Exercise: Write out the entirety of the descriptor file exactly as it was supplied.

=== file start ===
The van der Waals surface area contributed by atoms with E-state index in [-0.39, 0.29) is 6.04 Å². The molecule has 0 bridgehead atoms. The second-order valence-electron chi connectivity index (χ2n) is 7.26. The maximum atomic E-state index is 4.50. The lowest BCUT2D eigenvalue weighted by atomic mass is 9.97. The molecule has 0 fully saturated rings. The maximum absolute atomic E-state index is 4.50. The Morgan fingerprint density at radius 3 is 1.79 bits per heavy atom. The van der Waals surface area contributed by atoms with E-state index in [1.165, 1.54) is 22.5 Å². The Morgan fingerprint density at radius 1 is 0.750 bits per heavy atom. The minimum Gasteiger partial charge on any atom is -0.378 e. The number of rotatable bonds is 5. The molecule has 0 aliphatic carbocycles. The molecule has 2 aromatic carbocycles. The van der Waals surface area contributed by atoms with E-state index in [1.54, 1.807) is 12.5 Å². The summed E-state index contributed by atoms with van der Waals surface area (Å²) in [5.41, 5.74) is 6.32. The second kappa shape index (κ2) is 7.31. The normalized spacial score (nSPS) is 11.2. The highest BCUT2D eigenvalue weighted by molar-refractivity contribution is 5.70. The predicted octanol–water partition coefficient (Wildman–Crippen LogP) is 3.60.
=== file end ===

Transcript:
The van der Waals surface area contributed by atoms with E-state index in [-0.39, 0.29) is 6.04 Å². The molecule has 0 bridgehead atoms. The second-order valence-electron chi connectivity index (χ2n) is 7.26. The maximum atomic E-state index is 4.50. The lowest BCUT2D eigenvalue weighted by atomic mass is 9.97. The molecule has 0 fully saturated rings. The maximum absolute atomic E-state index is 4.50. The Morgan fingerprint density at radius 3 is 1.79 bits per heavy atom. The van der Waals surface area contributed by atoms with E-state index in [1.165, 1.54) is 22.5 Å². The Morgan fingerprint density at radius 1 is 0.750 bits per heavy atom. The minimum Gasteiger partial charge on any atom is -0.378 e. The number of rotatable bonds is 5. The molecule has 0 aliphatic carbocycles. The molecule has 2 aromatic carbocycles. The van der Waals surface area contributed by atoms with E-state index in [1.54, 1.807) is 12.5 Å². The summed E-state index contributed by atoms with van der Waals surface area (Å²) in [5.41, 5.74) is 6.32. The second kappa shape index (κ2) is 7.31. The normalized spacial score (nSPS) is 11.2. The highest BCUT2D eigenvalue weighted by molar-refractivity contribution is 5.70. The predicted octanol–water partition coefficient (Wildman–Crippen LogP) is 3.60.